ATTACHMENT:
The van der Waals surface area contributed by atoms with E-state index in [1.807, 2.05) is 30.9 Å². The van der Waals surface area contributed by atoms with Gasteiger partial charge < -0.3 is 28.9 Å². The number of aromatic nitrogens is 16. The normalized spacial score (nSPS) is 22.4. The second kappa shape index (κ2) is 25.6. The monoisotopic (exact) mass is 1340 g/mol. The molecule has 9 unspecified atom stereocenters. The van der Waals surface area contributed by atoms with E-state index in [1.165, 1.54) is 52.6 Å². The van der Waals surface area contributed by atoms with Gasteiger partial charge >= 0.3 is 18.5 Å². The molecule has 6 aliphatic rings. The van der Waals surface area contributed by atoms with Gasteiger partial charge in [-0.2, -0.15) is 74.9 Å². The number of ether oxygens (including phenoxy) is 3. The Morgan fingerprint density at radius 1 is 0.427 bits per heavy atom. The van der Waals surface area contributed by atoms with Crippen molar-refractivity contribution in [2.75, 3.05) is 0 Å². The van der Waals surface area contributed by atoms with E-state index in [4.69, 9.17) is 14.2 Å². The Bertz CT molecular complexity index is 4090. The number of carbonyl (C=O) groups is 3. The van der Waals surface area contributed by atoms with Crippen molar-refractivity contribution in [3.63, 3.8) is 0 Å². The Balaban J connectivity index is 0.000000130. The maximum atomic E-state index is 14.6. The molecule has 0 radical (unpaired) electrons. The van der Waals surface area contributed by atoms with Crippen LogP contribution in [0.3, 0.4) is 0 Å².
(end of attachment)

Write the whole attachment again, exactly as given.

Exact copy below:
The van der Waals surface area contributed by atoms with E-state index in [1.807, 2.05) is 30.9 Å². The van der Waals surface area contributed by atoms with Gasteiger partial charge < -0.3 is 28.9 Å². The number of aromatic nitrogens is 16. The normalized spacial score (nSPS) is 22.4. The second kappa shape index (κ2) is 25.6. The monoisotopic (exact) mass is 1340 g/mol. The molecule has 9 unspecified atom stereocenters. The van der Waals surface area contributed by atoms with E-state index in [1.165, 1.54) is 52.6 Å². The van der Waals surface area contributed by atoms with Gasteiger partial charge >= 0.3 is 18.5 Å². The molecule has 6 aliphatic rings. The van der Waals surface area contributed by atoms with Gasteiger partial charge in [-0.2, -0.15) is 74.9 Å². The number of ether oxygens (including phenoxy) is 3. The Morgan fingerprint density at radius 1 is 0.427 bits per heavy atom. The van der Waals surface area contributed by atoms with Crippen molar-refractivity contribution in [2.75, 3.05) is 0 Å². The van der Waals surface area contributed by atoms with E-state index in [4.69, 9.17) is 14.2 Å². The Bertz CT molecular complexity index is 4090. The number of carbonyl (C=O) groups is 3. The van der Waals surface area contributed by atoms with Crippen molar-refractivity contribution in [3.63, 3.8) is 0 Å². The Balaban J connectivity index is 0.000000130. The maximum atomic E-state index is 14.6. The molecule has 0 radical (unpaired) electrons. The van der Waals surface area contributed by atoms with Crippen LogP contribution in [0.3, 0.4) is 0 Å².